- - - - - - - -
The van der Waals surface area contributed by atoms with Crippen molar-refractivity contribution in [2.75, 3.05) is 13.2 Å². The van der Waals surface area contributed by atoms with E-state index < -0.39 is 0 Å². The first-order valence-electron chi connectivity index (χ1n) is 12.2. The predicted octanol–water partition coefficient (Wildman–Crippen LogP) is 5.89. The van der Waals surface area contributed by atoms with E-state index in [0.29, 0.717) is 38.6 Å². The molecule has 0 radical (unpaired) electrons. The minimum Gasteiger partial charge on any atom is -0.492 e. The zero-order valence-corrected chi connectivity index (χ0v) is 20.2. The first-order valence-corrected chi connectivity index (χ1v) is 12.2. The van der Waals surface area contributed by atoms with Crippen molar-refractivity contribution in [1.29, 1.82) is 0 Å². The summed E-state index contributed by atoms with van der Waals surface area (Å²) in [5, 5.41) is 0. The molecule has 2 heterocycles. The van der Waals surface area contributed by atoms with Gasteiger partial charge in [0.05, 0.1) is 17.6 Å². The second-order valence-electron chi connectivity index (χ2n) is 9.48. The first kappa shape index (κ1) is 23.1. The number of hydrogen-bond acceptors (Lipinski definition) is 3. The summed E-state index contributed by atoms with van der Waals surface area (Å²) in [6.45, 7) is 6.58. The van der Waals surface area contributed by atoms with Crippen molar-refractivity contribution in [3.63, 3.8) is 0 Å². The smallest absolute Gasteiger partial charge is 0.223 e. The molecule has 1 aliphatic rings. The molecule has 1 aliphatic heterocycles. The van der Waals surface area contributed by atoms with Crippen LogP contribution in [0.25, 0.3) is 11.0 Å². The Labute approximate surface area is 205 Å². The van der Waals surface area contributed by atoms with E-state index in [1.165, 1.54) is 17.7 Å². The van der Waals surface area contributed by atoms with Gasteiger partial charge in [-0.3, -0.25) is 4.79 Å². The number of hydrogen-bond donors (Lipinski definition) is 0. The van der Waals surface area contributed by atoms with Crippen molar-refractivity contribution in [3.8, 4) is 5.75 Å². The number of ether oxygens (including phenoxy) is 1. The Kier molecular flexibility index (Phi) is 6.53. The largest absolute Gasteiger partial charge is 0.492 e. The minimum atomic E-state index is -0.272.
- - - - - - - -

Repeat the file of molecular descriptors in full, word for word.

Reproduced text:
The van der Waals surface area contributed by atoms with Crippen molar-refractivity contribution in [2.75, 3.05) is 13.2 Å². The van der Waals surface area contributed by atoms with E-state index < -0.39 is 0 Å². The first-order valence-electron chi connectivity index (χ1n) is 12.2. The predicted octanol–water partition coefficient (Wildman–Crippen LogP) is 5.89. The van der Waals surface area contributed by atoms with E-state index in [0.29, 0.717) is 38.6 Å². The molecule has 0 radical (unpaired) electrons. The minimum Gasteiger partial charge on any atom is -0.492 e. The zero-order valence-corrected chi connectivity index (χ0v) is 20.2. The first-order valence-corrected chi connectivity index (χ1v) is 12.2. The van der Waals surface area contributed by atoms with Crippen molar-refractivity contribution in [1.29, 1.82) is 0 Å². The summed E-state index contributed by atoms with van der Waals surface area (Å²) in [5, 5.41) is 0. The molecule has 2 heterocycles. The van der Waals surface area contributed by atoms with Gasteiger partial charge in [0.05, 0.1) is 17.6 Å². The second-order valence-electron chi connectivity index (χ2n) is 9.48. The first kappa shape index (κ1) is 23.1. The number of hydrogen-bond acceptors (Lipinski definition) is 3. The summed E-state index contributed by atoms with van der Waals surface area (Å²) in [6.45, 7) is 6.58. The van der Waals surface area contributed by atoms with Crippen molar-refractivity contribution in [3.63, 3.8) is 0 Å². The smallest absolute Gasteiger partial charge is 0.223 e. The molecule has 1 aliphatic rings. The molecule has 1 aliphatic heterocycles. The van der Waals surface area contributed by atoms with Crippen LogP contribution in [0.25, 0.3) is 11.0 Å². The Labute approximate surface area is 205 Å². The van der Waals surface area contributed by atoms with E-state index in [1.165, 1.54) is 17.7 Å². The van der Waals surface area contributed by atoms with Gasteiger partial charge in [-0.3, -0.25) is 4.79 Å². The number of hydrogen-bond donors (Lipinski definition) is 0. The van der Waals surface area contributed by atoms with Crippen molar-refractivity contribution in [3.8, 4) is 5.75 Å². The number of ether oxygens (including phenoxy) is 1. The Kier molecular flexibility index (Phi) is 6.53. The largest absolute Gasteiger partial charge is 0.492 e. The minimum atomic E-state index is -0.272.